With summer coming to the Northern Hemisphere, construction season will soon be in full swing. Although this is great for business, it raises new challenges for contractors pouring concrete at the hottest time of the year, when concrete sets faster than normal. Fortunately, the use of the right corrosion inhibiting admixture can keep this from turning into a nightmare.
Side Effects of CNI vs. MCI®
Calcium nitrite (CNI), once the industry standard for corrosion inhibiting admixtures, has the side effect of accelerating concrete set time, which makes the pressure of doing a perfect job all the more stressful for concrete contractors in hot weather. In contrast to CNI, MCI® (Migrating Corrosion Inhibitor™) concrete admixtures do not accelerate set time, making them a great option for summer heatwaves. Ready-mixers have seen outstanding results when pouring MCI®-2005 NS (normal set version) in the peak heat of summer, avoiding early set problems and even giving them the opportunity to remove set retarders. MCI®-2005, which has its own set-retarding effects, minimizes the need for set retarders even more. Two experiences in the summers of 2020 and 2021 highlight the advantages of MCI® admixtures from the contractor’s perspective.
Avoiding Cold Joints
In 2020, a contractor pouring a cast-in-place parking garage in Toronto was using a CNI admixture in the peak heat of summer. The concrete began setting too quickly and forming cold joints potential weak points for the future. When they switched to MCI®-2005 NS, they saw a major difference. They had no more early set problems— even at temperatures around 100 °F (38 °C)—and they were able to remove the set retarders needed for CNI. From that point on, they intended to use MCI®-2005 NS in place of CNI for any future projects where CNI was specified.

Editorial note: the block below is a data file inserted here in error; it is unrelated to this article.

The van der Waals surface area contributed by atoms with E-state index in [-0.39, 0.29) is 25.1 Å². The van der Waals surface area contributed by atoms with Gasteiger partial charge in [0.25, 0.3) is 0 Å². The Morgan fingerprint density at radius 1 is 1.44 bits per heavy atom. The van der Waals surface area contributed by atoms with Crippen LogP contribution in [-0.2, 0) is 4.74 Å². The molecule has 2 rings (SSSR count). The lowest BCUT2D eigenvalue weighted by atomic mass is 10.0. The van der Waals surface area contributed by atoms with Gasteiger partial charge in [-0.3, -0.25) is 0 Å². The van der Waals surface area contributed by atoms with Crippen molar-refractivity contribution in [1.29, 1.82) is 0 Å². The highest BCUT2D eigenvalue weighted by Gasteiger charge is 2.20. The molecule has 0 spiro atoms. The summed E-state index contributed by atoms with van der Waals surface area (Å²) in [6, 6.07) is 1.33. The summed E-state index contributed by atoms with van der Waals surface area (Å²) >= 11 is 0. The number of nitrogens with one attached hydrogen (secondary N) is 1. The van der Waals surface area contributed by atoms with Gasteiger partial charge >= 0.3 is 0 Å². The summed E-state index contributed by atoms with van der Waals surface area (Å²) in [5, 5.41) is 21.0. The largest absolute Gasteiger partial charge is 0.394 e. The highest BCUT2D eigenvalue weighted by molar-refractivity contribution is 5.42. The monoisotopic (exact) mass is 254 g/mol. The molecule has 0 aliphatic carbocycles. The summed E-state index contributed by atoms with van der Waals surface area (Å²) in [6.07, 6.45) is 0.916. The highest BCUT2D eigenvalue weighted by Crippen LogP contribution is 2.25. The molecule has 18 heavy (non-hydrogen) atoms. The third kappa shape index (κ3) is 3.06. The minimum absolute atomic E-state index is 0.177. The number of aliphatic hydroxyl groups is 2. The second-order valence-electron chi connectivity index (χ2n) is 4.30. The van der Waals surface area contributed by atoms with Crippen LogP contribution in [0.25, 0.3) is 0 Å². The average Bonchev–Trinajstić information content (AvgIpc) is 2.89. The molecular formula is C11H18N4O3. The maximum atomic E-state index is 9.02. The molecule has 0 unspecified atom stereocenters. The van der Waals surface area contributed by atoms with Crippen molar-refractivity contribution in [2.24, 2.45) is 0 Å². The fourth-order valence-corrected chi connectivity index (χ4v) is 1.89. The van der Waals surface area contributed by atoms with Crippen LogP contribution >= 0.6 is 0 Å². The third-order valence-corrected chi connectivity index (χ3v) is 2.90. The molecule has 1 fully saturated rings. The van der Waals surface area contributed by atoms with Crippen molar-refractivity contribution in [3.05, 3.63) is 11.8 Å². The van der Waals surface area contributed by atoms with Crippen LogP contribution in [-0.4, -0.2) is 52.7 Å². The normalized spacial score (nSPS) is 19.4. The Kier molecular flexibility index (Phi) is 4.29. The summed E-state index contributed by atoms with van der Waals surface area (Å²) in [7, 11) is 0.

Best PT Mix Ever!
The following summer in Nebraska, one contractor was getting over the stress of a very difficult CNI concrete pour when another nightmare loomed: that of pouring a parking garage in the middle of a July heatwave. Fortunately, MCI®-2005 NS had already been selected as the corrosion inhibitor for the PT (post-tension) mix, but with a heat index of 100 °F (38 °C) at 9:30 in the morning, the contractor wondered if he should wait for cooler evening temperatures. At the reassurance of the MCI® regional sales manager, they went ahead with the pour, treating it as they normally would on a hot day with 2 ounces [59 mL] of set retarder. They also used slag as the supplementary cementitious material (reduces heat of hydration) and a high-range plasticizer to help with stiffness and slump. The crew soon noticed that the mix was much easier to place and consolidate than with CNI. In fact, they achieved an 8 inch (20 cm) slump and had significantly more bleed water than they had ever had with a CNI PT mix. The contractor’s general superintendent was so pleased that he called it the best PT mix he had ever used and said he never wanted to use the previous admix again. Just as he predicted, other ready-mixers in the area soon switched over to MCI®, as well, when they saw the good results.
Reduce the Stress This Summer
Pouring concrete is stressful enough without adding hot weather and CNI set acceleration into the mix. Minimize the stress this summer by choosing an MCI® admixture that does not accelerate set time and has a good reputation for workability, even in high temps. Contact Cortec® to learn more about using concrete admixtures in hot weather: https://www.cortecmci.com/contact-us/
Keywords: MCI admixtures, concrete admixtures, From Grey to Green, summer challenges for contractors, pouring concrete in hot weather, CNI accelerates concrete set time, corrosion inhibitors that do not accelerate set time, Cortec, Migrating Corrosion Inhibitor, how to avoid cold joints
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